On Friday, 63-year-old Bronx native Venida Browder died in a hospital from complications following a heart attack — though according to The New York Daily News, she may as well have died from a broken heart. In June of 2015, Browder lost her 22-year-old son Kalief Browder to suicide, after he hanged himself out the window of their apartment. Who is Kalief Browder? Five years earlier, the then-16-year-old was arrested on a robbery charge after allegedly stealing a backpack. But when his family was unable to post bail, he was taken to Rikers Island jail, where he was kept for three years without a conviction, and where he spent an overwhelming number of days alone in solitary confinement.

After Kalief came home, he struggled with PTSD and severe mental health issues stemming from his incarceration, and attempted suicide multiple times before taking his own life. Unsurprisingly, his heartbreaking story struck a chord — at the beginning of October, rapper Jay Z announced he was producing a documentary based on Kalief's life, according to Variety, and earlier this year, President Obama spoke of Kalief's case when he announced that he'd signed legislation banning solitary confinement for juveniles in federal prisons, according to BuzzFeed.

Following her son's death, Venida continued to advocate on his behalf, using her son's experience to push for reform of the criminal justice system.

After news of Venida's own passing was announced, New York City Council member Melissa Mark-Viverito said in a statement to Gothamist,

Venida Browder was a loving mother who fought tirelessly for justice. Despite the city failing her and Kalief, she firmly believed that we could work to create a more fair and just system. She was a champion of criminal justice reform. Venida was a woman of immense courage and boundless optimism. When you were with her, it was impossible to not feel hopeful about a better future. It is now up to us to continue her work. My deepest condolences to the Browder family.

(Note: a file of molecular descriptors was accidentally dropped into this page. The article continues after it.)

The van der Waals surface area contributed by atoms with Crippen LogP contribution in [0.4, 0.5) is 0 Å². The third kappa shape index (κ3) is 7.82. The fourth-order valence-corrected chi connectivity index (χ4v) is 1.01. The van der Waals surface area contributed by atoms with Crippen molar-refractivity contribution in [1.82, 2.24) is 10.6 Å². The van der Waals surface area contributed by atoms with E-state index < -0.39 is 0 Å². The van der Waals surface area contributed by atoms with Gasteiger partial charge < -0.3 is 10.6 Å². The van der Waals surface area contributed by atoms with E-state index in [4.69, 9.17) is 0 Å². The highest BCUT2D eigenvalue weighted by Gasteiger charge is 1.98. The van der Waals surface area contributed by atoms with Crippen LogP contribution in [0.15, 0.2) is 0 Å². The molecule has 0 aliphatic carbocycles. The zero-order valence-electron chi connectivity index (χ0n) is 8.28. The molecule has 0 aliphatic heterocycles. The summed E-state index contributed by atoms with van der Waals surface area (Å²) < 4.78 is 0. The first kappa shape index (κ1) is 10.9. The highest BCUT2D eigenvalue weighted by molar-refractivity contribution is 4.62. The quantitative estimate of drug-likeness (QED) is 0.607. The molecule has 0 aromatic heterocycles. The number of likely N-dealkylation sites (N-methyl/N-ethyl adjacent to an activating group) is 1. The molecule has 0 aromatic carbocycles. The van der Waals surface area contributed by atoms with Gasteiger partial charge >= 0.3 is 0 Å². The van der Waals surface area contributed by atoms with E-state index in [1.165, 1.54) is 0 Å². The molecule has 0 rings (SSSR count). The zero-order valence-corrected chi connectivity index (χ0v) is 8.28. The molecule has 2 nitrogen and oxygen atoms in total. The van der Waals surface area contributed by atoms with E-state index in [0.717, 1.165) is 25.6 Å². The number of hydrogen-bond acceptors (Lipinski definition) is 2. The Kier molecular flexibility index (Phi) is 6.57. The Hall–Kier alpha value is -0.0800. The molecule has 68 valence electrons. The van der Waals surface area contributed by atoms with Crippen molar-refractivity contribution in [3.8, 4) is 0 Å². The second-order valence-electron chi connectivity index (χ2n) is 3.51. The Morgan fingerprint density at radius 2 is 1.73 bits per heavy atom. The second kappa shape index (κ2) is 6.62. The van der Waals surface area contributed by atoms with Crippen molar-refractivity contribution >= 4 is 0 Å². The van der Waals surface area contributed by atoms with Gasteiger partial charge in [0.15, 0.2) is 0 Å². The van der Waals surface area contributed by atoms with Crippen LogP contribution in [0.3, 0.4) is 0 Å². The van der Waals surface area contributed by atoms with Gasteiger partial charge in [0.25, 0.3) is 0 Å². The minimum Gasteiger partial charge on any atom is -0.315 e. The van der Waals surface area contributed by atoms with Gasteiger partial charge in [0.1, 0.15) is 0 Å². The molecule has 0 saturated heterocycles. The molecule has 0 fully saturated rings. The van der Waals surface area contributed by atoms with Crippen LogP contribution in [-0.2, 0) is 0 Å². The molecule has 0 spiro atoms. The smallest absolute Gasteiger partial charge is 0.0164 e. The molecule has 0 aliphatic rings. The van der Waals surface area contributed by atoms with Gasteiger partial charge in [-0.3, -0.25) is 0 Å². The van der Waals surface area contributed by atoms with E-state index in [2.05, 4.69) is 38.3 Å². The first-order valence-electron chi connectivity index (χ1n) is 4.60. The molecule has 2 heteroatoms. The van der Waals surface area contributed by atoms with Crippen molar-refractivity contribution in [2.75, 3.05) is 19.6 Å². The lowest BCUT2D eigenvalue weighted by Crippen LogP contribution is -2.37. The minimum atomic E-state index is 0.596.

Paul Prestia, a lawyer for the Browder family, also released a statement on Venida's death, and said,

[Venida] was a woman of incredible grace and compassion who tirelessly fought for justice for her son Kalief and who championed the civil rights of others in our city. But the stress from this crusade coupled with the strain of the pending lawsuits against the city and the pain from the death were too much to for her to bear. In my opinion she literally died of a broken heart.

Venida and Prestia spoke out about Kalief's imprisonment and suicide in an interview with ABC News' Juju Chang, and alleged that he was beaten, starved, and subjected to "torture" while inside Rikers. He'd also essentially been denied his Sixth Amendment right, which is meant to guarantee him a speedy and public trial. Instead, according to in-depth coverage of Kalief's case by The New Yorker, his trial was repeatedly postponed, until it was eventually thrown out by a judge when it became clear that the prosecution could not proceed with the case.

As a mother and a human, it's hard to even begin to imagine what the Browder family has gone through. Kalief's story is so heartbreaking, so incredibly unfair, and now Venida's death further compounds it, knowing the pain and grief she was also feeling while trying to fight for justice. But the work that Venida began will no doubt live on, and the legacy that both Venida and her son leave behind will hopefully help prevent another family from experiencing the horror and heartbreak theirs had to.